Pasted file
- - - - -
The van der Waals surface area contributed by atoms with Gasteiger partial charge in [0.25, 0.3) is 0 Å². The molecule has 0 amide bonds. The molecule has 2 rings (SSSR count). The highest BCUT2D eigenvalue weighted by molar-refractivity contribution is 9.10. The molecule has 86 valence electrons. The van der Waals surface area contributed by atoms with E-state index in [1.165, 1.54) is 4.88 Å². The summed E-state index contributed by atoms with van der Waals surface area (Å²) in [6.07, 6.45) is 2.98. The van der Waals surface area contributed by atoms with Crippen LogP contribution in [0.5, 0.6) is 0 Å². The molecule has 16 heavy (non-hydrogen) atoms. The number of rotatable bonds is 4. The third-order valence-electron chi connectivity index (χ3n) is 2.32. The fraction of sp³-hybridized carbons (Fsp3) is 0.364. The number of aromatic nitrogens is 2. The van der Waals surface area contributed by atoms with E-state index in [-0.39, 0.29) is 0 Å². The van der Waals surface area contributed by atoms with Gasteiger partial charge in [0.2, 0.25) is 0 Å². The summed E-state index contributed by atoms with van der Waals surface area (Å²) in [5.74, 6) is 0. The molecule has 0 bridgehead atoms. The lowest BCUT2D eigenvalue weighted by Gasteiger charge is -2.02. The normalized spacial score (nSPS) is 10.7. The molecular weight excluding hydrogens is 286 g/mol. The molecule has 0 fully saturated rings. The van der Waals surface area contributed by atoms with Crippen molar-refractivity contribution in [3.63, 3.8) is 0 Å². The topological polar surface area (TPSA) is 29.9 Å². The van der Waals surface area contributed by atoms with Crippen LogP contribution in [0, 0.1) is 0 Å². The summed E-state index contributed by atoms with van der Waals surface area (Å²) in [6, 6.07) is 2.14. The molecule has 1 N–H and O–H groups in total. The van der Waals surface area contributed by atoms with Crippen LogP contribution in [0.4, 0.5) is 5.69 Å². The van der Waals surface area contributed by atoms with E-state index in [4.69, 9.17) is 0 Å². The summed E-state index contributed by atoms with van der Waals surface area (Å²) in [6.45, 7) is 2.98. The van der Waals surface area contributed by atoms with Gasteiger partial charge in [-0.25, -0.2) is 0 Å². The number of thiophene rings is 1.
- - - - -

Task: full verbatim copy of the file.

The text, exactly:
The van der Waals surface area contributed by atoms with Gasteiger partial charge in [0.25, 0.3) is 0 Å². The molecule has 0 amide bonds. The molecule has 2 rings (SSSR count). The highest BCUT2D eigenvalue weighted by molar-refractivity contribution is 9.10. The molecule has 86 valence electrons. The van der Waals surface area contributed by atoms with E-state index in [1.165, 1.54) is 4.88 Å². The summed E-state index contributed by atoms with van der Waals surface area (Å²) in [6.07, 6.45) is 2.98. The van der Waals surface area contributed by atoms with Crippen LogP contribution in [0.5, 0.6) is 0 Å². The molecule has 16 heavy (non-hydrogen) atoms. The number of rotatable bonds is 4. The third-order valence-electron chi connectivity index (χ3n) is 2.32. The fraction of sp³-hybridized carbons (Fsp3) is 0.364. The number of aromatic nitrogens is 2. The van der Waals surface area contributed by atoms with E-state index in [-0.39, 0.29) is 0 Å². The van der Waals surface area contributed by atoms with Gasteiger partial charge in [0.2, 0.25) is 0 Å². The summed E-state index contributed by atoms with van der Waals surface area (Å²) in [5.74, 6) is 0. The molecule has 0 bridgehead atoms. The lowest BCUT2D eigenvalue weighted by Gasteiger charge is -2.02. The normalized spacial score (nSPS) is 10.7. The molecular weight excluding hydrogens is 286 g/mol. The molecule has 0 fully saturated rings. The van der Waals surface area contributed by atoms with Crippen molar-refractivity contribution in [3.63, 3.8) is 0 Å². The topological polar surface area (TPSA) is 29.9 Å². The van der Waals surface area contributed by atoms with Crippen LogP contribution in [0, 0.1) is 0 Å². The summed E-state index contributed by atoms with van der Waals surface area (Å²) in [6, 6.07) is 2.14. The molecule has 1 N–H and O–H groups in total. The van der Waals surface area contributed by atoms with Crippen LogP contribution in [0.4, 0.5) is 5.69 Å². The van der Waals surface area contributed by atoms with E-state index in [4.69, 9.17) is 0 Å². The summed E-state index contributed by atoms with van der Waals surface area (Å²) in [6.45, 7) is 2.98. The van der Waals surface area contributed by atoms with Gasteiger partial charge in [-0.25, -0.2) is 0 Å². The number of thiophene rings is 1.